Last night, they were helping rearrange the school after an arson attack.
The school’s students and community are now figuring out how to overcome the attack during a year that — owing to a string of violent attacks in Jerusalem — has already been tougher than usual. This is the second time in about a month that vandals have graffitied “death to Arabs” on the school.
Noa Yammer, the school’s communications coordinator, told JTA that last night’s attack has served to draw the students together in opposition to racism and violence. On the night of the attack, 10th-grade students helped clear out one of their classrooms so first-graders could use it until their room was repaired.
“There’s a double reaction of feeling scared and feeling solidarity with each other,” Yammer told JTA the morning after the attack. “The kids were feeling comforted by the presence of all the other kids and the desire to help in any way they can. It’s not an attack on Arabs or Jews, but an attack on the fact that we’re living together.”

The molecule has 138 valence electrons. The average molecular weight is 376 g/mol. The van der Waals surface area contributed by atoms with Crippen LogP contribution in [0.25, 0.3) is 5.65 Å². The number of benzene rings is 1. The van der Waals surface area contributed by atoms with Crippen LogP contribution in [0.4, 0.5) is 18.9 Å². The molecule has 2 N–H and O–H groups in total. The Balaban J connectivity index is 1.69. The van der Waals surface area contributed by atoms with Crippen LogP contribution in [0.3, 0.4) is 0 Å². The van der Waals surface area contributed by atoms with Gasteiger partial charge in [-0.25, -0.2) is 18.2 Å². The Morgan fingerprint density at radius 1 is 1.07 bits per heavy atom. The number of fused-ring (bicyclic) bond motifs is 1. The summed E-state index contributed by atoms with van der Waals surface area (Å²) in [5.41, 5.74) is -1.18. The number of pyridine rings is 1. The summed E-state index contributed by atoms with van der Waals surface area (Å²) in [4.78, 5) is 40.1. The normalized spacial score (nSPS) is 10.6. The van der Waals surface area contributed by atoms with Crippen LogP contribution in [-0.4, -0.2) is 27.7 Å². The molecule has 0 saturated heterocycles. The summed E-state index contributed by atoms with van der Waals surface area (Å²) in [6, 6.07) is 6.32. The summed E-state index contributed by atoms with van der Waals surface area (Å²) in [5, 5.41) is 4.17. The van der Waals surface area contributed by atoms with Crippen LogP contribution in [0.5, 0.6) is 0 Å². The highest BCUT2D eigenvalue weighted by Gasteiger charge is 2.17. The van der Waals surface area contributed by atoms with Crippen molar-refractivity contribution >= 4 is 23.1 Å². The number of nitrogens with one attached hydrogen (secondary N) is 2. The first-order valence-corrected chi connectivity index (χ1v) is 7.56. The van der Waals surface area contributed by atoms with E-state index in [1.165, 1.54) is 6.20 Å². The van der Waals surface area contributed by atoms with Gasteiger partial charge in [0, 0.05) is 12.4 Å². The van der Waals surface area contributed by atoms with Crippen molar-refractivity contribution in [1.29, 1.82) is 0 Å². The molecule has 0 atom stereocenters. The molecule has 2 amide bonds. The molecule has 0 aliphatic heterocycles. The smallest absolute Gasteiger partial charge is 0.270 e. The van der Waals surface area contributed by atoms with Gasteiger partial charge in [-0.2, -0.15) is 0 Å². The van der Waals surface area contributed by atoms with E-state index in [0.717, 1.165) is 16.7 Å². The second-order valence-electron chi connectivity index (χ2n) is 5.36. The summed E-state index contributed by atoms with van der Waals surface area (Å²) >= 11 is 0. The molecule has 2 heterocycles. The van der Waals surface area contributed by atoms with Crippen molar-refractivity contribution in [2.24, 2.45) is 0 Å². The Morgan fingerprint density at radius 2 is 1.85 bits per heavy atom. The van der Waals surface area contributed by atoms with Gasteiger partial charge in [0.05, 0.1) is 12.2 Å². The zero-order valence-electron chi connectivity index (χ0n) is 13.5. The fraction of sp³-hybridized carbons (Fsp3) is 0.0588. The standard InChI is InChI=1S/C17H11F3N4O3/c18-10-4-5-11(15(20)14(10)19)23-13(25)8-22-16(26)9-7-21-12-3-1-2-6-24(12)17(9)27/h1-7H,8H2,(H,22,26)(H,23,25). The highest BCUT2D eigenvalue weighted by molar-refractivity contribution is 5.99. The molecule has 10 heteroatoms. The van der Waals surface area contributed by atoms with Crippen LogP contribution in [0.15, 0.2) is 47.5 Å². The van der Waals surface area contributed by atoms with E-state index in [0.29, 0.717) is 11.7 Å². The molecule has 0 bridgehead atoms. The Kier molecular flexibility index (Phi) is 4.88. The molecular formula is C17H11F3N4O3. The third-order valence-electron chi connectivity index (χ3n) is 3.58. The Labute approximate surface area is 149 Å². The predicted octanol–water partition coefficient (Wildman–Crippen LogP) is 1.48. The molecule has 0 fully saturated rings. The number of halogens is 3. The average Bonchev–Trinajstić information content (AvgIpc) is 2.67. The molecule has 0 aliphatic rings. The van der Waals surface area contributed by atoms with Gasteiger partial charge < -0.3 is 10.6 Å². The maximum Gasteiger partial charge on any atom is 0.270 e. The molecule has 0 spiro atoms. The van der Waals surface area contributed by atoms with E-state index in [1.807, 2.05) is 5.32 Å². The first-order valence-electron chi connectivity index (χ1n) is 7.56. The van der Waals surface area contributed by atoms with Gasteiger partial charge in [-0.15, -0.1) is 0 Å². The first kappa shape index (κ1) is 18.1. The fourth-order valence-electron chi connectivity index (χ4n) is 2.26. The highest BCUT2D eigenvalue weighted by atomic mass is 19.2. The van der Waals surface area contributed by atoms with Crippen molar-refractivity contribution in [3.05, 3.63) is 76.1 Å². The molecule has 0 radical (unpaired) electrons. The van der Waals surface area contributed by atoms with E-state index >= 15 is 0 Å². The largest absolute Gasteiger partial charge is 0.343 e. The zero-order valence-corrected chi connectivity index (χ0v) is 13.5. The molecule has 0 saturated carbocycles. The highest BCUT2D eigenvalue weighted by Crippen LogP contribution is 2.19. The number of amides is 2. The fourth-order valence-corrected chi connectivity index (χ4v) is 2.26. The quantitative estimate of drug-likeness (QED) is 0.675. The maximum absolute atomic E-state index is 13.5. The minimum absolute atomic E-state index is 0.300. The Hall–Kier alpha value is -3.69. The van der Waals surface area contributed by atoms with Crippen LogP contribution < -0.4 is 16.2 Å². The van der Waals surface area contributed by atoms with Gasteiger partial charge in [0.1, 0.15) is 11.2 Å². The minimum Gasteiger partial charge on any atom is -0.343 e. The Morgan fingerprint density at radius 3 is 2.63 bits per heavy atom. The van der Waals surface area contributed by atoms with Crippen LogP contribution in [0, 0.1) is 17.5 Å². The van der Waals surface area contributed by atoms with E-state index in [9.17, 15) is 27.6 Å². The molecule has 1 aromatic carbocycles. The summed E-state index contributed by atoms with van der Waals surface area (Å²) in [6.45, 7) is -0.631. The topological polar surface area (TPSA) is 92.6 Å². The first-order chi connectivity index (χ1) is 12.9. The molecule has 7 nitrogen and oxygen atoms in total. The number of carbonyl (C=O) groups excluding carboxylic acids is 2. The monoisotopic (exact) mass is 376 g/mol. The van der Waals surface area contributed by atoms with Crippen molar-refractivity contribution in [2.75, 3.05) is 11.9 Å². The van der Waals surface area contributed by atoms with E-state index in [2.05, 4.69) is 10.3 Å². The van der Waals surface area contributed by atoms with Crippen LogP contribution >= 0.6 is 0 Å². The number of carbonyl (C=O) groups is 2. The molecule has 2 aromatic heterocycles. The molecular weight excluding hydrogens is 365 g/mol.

Yammer said that though parents are worried, all the students arrived at school today and that the school is trying to function as normally as possible. But at 9 a.m., students were joined by 500 supporters in a vigil organized by Light Tag, a coalition that opposes anti-Arab racism. Jerusalem Mayor Nir Barkat addressed the crowd and was joined by representatives of other Jerusalem schools.
Gadi Gvaryahu, Light Tag’s chairman, hopes such condemnations will translate into action against the vandals. He and Yammer both worry that the school will experience more vandalism, but hope that mobilization based on opposition to racism can prevent future attacks.
“It doesn’t interest us who wins elections,” Gvaryahu told JTA. “What interests us is that there won’t be hate crimes and racism. Every nation needs to stop its extremists, and if we think extremists are only on the other side, we’ll have more events like the one.”